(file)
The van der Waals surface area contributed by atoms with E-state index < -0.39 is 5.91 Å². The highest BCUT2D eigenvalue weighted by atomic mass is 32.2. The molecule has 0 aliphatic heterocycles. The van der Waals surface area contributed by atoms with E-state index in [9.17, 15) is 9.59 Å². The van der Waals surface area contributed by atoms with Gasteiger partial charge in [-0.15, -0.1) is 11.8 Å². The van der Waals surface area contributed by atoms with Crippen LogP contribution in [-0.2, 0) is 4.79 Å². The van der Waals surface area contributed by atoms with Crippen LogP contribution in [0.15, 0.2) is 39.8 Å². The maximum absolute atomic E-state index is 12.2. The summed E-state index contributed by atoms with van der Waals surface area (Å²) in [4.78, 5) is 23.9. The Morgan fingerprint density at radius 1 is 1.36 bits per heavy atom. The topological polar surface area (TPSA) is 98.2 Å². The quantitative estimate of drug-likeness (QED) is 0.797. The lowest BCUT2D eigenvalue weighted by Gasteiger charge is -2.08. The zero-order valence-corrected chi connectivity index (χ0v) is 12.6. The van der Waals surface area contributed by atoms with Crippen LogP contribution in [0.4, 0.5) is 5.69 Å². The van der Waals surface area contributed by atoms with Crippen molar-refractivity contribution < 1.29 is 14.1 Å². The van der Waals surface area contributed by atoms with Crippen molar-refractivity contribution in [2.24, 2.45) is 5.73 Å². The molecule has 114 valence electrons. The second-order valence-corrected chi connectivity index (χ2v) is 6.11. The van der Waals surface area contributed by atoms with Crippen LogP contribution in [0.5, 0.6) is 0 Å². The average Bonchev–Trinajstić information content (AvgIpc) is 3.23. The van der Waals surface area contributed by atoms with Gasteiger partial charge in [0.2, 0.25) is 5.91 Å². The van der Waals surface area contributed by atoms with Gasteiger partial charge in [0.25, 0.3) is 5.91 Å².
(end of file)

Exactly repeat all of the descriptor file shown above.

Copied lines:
The van der Waals surface area contributed by atoms with E-state index < -0.39 is 5.91 Å². The highest BCUT2D eigenvalue weighted by atomic mass is 32.2. The molecule has 0 aliphatic heterocycles. The van der Waals surface area contributed by atoms with E-state index in [9.17, 15) is 9.59 Å². The van der Waals surface area contributed by atoms with Gasteiger partial charge in [-0.15, -0.1) is 11.8 Å². The van der Waals surface area contributed by atoms with Crippen LogP contribution in [-0.2, 0) is 4.79 Å². The van der Waals surface area contributed by atoms with Crippen LogP contribution in [0.15, 0.2) is 39.8 Å². The maximum absolute atomic E-state index is 12.2. The summed E-state index contributed by atoms with van der Waals surface area (Å²) in [4.78, 5) is 23.9. The Morgan fingerprint density at radius 1 is 1.36 bits per heavy atom. The topological polar surface area (TPSA) is 98.2 Å². The quantitative estimate of drug-likeness (QED) is 0.797. The lowest BCUT2D eigenvalue weighted by Gasteiger charge is -2.08. The zero-order valence-corrected chi connectivity index (χ0v) is 12.6. The van der Waals surface area contributed by atoms with Crippen LogP contribution in [0.4, 0.5) is 5.69 Å². The van der Waals surface area contributed by atoms with Crippen molar-refractivity contribution < 1.29 is 14.1 Å². The van der Waals surface area contributed by atoms with Crippen molar-refractivity contribution in [2.24, 2.45) is 5.73 Å². The molecule has 114 valence electrons. The second-order valence-corrected chi connectivity index (χ2v) is 6.11. The van der Waals surface area contributed by atoms with Crippen LogP contribution in [0.5, 0.6) is 0 Å². The average Bonchev–Trinajstić information content (AvgIpc) is 3.23. The van der Waals surface area contributed by atoms with Gasteiger partial charge in [0.2, 0.25) is 5.91 Å². The van der Waals surface area contributed by atoms with Gasteiger partial charge in [0.25, 0.3) is 5.91 Å².